Psalm 69 Commentary

Psalm 69 Commentary

David uses various images to describe his sad state of affairs. He is stuck in the mud; the waters have come up to his neck; his eyes fail, looking for his God, and his throat is parched, calling out for help.

The psalmist is experiencing pain and suffering. And he is innocent! Strange. The theology that saints cannot experience suffering is not only strange but anti-scripture.

“Many are my enemies without cause,” says David. They hate him without reason. But I think we understand. “The insults of those who insult you fall on me.” This psalm gives us a balanced view of suffering. The saint in the correct gear and at a good level can still experience suffering on account of his relationship with God.

Laziness aside, the saint’s faith and belief that the LORD provides is a source of ridicule. Outsiders pride themselves in getting things done by themselves and for themselves by any means necessary. They boast about their wealth while laughing at the saint’s methods. It can be very painful. Then you know it’s time to pray

“But I pray to you, Lord, in the time of your favor; in your great love, O God, answer me with your sure salvation.”

Deliver me from the evil one. David seems to take up the Lord’s Prayer perfectly.

We know the psalmist is suffering for taking sides with the Creator God. He is having a taste of what the LORD Jesus went through at Calvary. He looked for sympathy, but there was none, for comforters, but found none. It was a lonely trip. He was given vinegar for his thirst.

But the story doesn’t end there. There is a time when God’s fierce anger will overtake the God-haters. Their eyes will be darkened and their place of advantage deserted. The smart ones will not be smart at all.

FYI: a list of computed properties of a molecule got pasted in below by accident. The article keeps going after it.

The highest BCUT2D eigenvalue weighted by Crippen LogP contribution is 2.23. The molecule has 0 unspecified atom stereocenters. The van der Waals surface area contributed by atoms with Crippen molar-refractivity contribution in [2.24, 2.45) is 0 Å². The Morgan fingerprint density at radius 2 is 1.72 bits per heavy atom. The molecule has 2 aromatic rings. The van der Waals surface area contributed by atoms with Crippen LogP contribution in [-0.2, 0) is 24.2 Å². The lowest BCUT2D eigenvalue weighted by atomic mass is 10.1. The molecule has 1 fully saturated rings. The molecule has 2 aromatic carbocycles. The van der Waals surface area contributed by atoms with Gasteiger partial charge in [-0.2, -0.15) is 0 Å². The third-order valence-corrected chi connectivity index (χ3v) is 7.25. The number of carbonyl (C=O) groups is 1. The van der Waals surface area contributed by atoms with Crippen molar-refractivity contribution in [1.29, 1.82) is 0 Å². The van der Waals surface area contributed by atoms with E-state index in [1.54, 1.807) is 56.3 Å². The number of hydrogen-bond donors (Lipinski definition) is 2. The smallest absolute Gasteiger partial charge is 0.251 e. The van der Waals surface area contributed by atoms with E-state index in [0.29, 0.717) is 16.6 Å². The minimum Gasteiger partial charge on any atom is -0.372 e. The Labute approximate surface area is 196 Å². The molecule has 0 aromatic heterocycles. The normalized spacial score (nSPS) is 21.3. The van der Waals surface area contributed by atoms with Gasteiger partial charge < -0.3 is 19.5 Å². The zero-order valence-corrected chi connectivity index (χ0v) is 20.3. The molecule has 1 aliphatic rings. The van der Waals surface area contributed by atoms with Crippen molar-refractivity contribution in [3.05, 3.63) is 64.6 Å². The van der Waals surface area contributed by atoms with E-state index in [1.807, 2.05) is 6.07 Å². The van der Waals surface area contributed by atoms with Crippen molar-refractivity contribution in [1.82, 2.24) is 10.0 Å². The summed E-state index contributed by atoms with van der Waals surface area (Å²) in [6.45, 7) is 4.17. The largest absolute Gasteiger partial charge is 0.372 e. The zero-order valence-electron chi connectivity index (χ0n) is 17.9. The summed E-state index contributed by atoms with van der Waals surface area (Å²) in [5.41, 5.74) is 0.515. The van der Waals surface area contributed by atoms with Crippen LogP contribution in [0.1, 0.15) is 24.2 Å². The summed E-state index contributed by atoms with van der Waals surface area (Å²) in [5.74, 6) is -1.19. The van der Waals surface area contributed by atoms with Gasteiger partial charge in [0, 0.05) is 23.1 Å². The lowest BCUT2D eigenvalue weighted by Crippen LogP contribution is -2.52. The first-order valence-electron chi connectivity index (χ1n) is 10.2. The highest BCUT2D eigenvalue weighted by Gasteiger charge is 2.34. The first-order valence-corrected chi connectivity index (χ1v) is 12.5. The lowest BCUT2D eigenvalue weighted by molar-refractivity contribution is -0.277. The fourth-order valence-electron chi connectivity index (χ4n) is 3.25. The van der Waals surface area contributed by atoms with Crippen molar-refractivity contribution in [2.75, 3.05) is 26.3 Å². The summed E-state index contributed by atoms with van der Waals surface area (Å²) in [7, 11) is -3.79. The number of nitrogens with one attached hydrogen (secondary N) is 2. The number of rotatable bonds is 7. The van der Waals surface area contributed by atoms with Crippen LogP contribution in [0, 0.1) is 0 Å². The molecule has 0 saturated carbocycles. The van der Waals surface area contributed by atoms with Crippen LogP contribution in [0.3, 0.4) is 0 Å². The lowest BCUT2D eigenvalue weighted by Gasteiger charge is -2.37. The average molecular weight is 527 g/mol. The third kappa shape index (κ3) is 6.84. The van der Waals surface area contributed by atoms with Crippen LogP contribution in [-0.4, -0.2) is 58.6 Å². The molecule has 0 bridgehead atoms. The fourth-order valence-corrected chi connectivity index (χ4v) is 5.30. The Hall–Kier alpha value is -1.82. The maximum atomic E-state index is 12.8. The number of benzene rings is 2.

For their malicious damage to God’s set plans, they will be charged with crime upon crime. When God said yes, they said no. They persecuted those who said yes, alongside their Master. They will not share in God’s salvation. Their names will be blotted out in the Book of Life.

In the meantime, the psalmist decides to praise God. It is a fitting reaction to persecution. And the saint can rest secure in the hope of a renewed life. A new Garden of peace and tranquility, under the perfect throne of the Lamb of God. Evil will have been destroyed, alongside the evildoers.

An easy pick from today’s psalm is the saint’s vision of a renewed life under the perfect rule of Christ. The confusion and false success are all temporal. It will come under judgment as the scripture puts it. The saints can trust the LORD to bear them up in moments of intense trouble but let the saints understand that it is the LORD’s will to subject them to this kind of life.

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Published by Joseph Malekani

Joseph Malekani is a born-again Christian with a strong PAOG/Baptist background. He is heavily involved in student ministry with ZAFES – an IFES movement with focus on student ministry in Zambia. He is married to Audrey and they have two lovely children.

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